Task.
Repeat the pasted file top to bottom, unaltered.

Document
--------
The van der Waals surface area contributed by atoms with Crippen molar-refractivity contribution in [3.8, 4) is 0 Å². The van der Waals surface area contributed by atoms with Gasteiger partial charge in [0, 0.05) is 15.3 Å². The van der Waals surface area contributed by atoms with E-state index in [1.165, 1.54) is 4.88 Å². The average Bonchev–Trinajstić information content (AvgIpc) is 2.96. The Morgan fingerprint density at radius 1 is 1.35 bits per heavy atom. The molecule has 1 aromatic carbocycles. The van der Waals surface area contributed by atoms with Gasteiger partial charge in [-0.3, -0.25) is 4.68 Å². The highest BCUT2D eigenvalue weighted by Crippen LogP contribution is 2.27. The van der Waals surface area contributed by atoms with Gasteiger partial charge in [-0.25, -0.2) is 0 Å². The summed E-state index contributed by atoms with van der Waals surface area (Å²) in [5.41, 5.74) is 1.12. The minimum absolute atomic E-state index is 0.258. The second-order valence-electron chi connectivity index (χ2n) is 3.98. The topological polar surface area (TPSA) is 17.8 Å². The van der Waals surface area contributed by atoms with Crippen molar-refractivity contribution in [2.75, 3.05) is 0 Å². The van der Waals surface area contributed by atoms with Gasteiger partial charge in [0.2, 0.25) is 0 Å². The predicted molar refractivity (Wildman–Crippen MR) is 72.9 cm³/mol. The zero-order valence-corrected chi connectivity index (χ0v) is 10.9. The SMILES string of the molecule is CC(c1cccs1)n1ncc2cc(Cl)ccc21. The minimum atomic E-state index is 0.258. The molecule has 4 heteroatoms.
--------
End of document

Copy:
The van der Waals surface area contributed by atoms with Crippen molar-refractivity contribution in [3.8, 4) is 0 Å². The van der Waals surface area contributed by atoms with Gasteiger partial charge in [0, 0.05) is 15.3 Å². The van der Waals surface area contributed by atoms with E-state index in [1.165, 1.54) is 4.88 Å². The average Bonchev–Trinajstić information content (AvgIpc) is 2.96. The Morgan fingerprint density at radius 1 is 1.35 bits per heavy atom. The molecule has 1 aromatic carbocycles. The van der Waals surface area contributed by atoms with Gasteiger partial charge in [-0.3, -0.25) is 4.68 Å². The highest BCUT2D eigenvalue weighted by Crippen LogP contribution is 2.27. The van der Waals surface area contributed by atoms with Gasteiger partial charge in [-0.25, -0.2) is 0 Å². The summed E-state index contributed by atoms with van der Waals surface area (Å²) in [5.41, 5.74) is 1.12. The minimum absolute atomic E-state index is 0.258. The second-order valence-electron chi connectivity index (χ2n) is 3.98. The topological polar surface area (TPSA) is 17.8 Å². The van der Waals surface area contributed by atoms with Crippen molar-refractivity contribution in [2.75, 3.05) is 0 Å². The van der Waals surface area contributed by atoms with Gasteiger partial charge in [0.2, 0.25) is 0 Å². The predicted molar refractivity (Wildman–Crippen MR) is 72.9 cm³/mol. The zero-order valence-corrected chi connectivity index (χ0v) is 10.9. The SMILES string of the molecule is CC(c1cccs1)n1ncc2cc(Cl)ccc21. The minimum atomic E-state index is 0.258. The molecule has 4 heteroatoms.